There are several alternatives to the traditional wood mallet. Leatherworkers mallets used for leather stamping are available from the US (photo 3). Crafted in a range of sizes with a solid plastic head, they have well-made leather handles in the style of sheath knife handles. These are built up with washers of leather shaped to fit the hand comfortably and fitted with a brass pommel. I have used one and found it well-balanced and good to grip. The finely serrated head provides a non-slip surface and does not have the unpleasant bounce of plastic. It has sufficient mass to produce a solid strike and absorbs shock well.
4. Brass mallet with gidgee handle, secured by screw in top.
The soft metal head mallets of the stonemason have become quite popular amongst woodcarvers and their small size allows them to fit compactly into a carver’s kit when travelling. I have three, including one turned in brass with a tapered head (photo 4).
5. Cast bronze mallet made by John Strachan.
This taper helps the face of the mallet strike the handle of the chisel squarely. I also have a very good bronze mallet (photo 5) made by John Strachan, a metal caster.
6. A metal mallet made by Phil Ashby.
My other brass mallet was crafted by Phil Ashby in the baton style and has a brass cylindrical head fitted to a walnut handle (photo 6). It is nicely weighted and good for very deliberate work.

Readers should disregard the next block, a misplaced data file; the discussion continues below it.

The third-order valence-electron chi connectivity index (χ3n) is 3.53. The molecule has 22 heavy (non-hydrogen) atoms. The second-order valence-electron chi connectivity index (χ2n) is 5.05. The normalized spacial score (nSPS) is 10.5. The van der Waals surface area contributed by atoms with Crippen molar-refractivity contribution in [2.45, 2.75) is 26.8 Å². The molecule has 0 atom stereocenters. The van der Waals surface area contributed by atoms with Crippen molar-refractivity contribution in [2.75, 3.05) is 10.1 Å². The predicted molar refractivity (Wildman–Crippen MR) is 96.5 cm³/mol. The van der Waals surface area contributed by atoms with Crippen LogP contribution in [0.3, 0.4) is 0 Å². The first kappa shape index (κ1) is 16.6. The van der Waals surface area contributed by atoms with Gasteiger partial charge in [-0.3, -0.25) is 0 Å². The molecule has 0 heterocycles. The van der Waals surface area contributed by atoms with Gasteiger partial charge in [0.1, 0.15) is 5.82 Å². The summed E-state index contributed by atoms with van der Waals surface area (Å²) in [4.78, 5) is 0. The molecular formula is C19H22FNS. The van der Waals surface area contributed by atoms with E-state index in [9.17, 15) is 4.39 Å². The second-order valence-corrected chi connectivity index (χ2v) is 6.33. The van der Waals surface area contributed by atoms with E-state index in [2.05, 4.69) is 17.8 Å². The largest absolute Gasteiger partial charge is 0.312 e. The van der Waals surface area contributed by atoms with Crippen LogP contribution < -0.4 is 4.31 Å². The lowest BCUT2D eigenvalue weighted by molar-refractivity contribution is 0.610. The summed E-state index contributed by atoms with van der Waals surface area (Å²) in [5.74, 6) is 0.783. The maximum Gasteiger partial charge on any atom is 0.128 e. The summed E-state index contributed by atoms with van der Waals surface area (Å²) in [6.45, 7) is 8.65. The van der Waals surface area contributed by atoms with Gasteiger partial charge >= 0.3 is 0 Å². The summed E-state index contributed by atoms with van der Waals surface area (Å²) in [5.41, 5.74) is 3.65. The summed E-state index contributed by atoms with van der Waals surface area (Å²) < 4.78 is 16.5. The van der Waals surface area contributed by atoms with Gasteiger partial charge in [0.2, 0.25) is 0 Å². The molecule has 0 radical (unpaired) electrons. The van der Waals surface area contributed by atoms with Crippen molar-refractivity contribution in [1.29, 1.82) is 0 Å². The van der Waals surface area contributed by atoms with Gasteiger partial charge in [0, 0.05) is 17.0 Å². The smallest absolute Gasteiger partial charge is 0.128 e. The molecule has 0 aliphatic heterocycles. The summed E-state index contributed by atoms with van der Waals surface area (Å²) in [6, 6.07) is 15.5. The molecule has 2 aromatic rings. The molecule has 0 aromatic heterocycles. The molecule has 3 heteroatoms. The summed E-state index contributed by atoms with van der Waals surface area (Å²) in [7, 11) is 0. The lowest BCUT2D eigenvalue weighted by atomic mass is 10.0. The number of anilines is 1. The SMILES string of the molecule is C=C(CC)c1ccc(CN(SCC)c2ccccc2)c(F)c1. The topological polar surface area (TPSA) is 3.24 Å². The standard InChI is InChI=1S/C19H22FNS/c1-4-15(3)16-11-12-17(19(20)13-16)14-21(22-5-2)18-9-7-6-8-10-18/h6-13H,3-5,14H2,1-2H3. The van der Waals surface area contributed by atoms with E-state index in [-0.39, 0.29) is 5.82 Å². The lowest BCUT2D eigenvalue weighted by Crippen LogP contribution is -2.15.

These types of soft metal mallets are very good for lighter duty work with the metal head palmed rather than swung by the handle. They are very comfortable to use in this manner and can be used to great effect and quite delicately.
When choosing a mallet, don’t opt for one that is too heavy. Lift the mallet to try its weight and remember you will be using it for lengthy periods of time. A mallet that is too heavy will quickly tire you out.
7. Leather wrapped mallet
Some carvers are sensitive to the transmitted shock of the mallet strikes to their joints, muscles and tendons. I have seen carvers frustrated by tennis elbow. Some carvers mallets are coated with layers of tape to absorb shock, but I have found the most successful method to be wrapping and gluing heavy saddle leather around the face of the mallet, flesh (suede) side out. This is a great shock absorber, has a nice strike feel, and not being slippery helps to eliminate mis-hits (photo 7).
When using the mallet, if possible you should be standing with feet apart, properly balanced and weight evenly distributed. Try to develop a steady rhythm with a constant force. Don’t use the mallet with chisels with tight bends in the shaft as tool breakage will likely result.
I am not a carver who uses a mallet all the time, but for heavy roughing out and working in hard woods a mallet is essential. Sometimes the heel of the hand is used in place of the mallet, but sparingly. I always think of those carvers from yesteryear who used this practice constantly over their working life, damaging the tendons and ligaments of the hand and causing a deformity known as ‘carver’s claw’.
Mallet handles should not be too thick as this can be very tiring on the hand. I like a pronounced swell on the base of the handle to prevent the mallet from slipping, and I like the top of the hand to fit snugly into the base of the head of the mallet.
Having said all this, I do have a large collection of mallets which I enjoy owning and using, but I think two are sufficient: one very large wood mallet for the larger tasks and a small metal one for the lighter more delicate work.